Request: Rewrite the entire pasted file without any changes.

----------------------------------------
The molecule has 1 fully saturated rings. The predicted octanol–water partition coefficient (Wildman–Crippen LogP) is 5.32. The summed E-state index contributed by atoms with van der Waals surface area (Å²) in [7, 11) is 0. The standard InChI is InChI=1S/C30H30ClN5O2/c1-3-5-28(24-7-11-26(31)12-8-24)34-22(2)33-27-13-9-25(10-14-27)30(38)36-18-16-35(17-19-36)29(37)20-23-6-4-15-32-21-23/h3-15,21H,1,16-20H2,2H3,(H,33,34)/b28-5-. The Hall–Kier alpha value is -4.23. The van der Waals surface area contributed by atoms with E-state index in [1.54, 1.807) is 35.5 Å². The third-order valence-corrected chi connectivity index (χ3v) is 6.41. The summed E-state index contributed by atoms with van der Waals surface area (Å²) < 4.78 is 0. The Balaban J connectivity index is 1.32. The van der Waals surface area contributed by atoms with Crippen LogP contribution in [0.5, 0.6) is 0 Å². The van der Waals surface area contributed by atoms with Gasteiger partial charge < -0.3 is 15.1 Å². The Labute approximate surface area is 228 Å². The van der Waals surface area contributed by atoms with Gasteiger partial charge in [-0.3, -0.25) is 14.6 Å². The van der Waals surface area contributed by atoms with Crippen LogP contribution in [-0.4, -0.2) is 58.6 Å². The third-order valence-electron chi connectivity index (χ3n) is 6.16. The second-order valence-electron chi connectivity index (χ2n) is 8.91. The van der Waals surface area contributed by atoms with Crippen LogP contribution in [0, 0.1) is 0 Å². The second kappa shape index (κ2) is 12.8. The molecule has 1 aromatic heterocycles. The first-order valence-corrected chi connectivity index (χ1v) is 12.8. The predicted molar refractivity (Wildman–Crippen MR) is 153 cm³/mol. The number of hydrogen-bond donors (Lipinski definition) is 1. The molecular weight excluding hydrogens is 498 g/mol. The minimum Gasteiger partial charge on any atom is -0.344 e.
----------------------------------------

The molecule has 1 fully saturated rings. The predicted octanol–water partition coefficient (Wildman–Crippen LogP) is 5.32. The summed E-state index contributed by atoms with van der Waals surface area (Å²) in [7, 11) is 0. The standard InChI is InChI=1S/C30H30ClN5O2/c1-3-5-28(24-7-11-26(31)12-8-24)34-22(2)33-27-13-9-25(10-14-27)30(38)36-18-16-35(17-19-36)29(37)20-23-6-4-15-32-21-23/h3-15,21H,1,16-20H2,2H3,(H,33,34)/b28-5-. The Hall–Kier alpha value is -4.23. The van der Waals surface area contributed by atoms with E-state index in [1.54, 1.807) is 35.5 Å². The third-order valence-corrected chi connectivity index (χ3v) is 6.41. The summed E-state index contributed by atoms with van der Waals surface area (Å²) < 4.78 is 0. The Balaban J connectivity index is 1.32. The van der Waals surface area contributed by atoms with Crippen LogP contribution in [0.5, 0.6) is 0 Å². The van der Waals surface area contributed by atoms with Gasteiger partial charge < -0.3 is 15.1 Å². The Labute approximate surface area is 228 Å². The van der Waals surface area contributed by atoms with Gasteiger partial charge in [-0.3, -0.25) is 14.6 Å². The van der Waals surface area contributed by atoms with Crippen LogP contribution in [-0.4, -0.2) is 58.6 Å². The third-order valence-electron chi connectivity index (χ3n) is 6.16. The second-order valence-electron chi connectivity index (χ2n) is 8.91. The van der Waals surface area contributed by atoms with Crippen LogP contribution in [0, 0.1) is 0 Å². The second kappa shape index (κ2) is 12.8. The molecule has 1 aromatic heterocycles. The first-order valence-corrected chi connectivity index (χ1v) is 12.8. The predicted molar refractivity (Wildman–Crippen MR) is 153 cm³/mol. The number of hydrogen-bond donors (Lipinski definition) is 1. The molecular weight excluding hydrogens is 498 g/mol. The minimum Gasteiger partial charge on any atom is -0.344 e.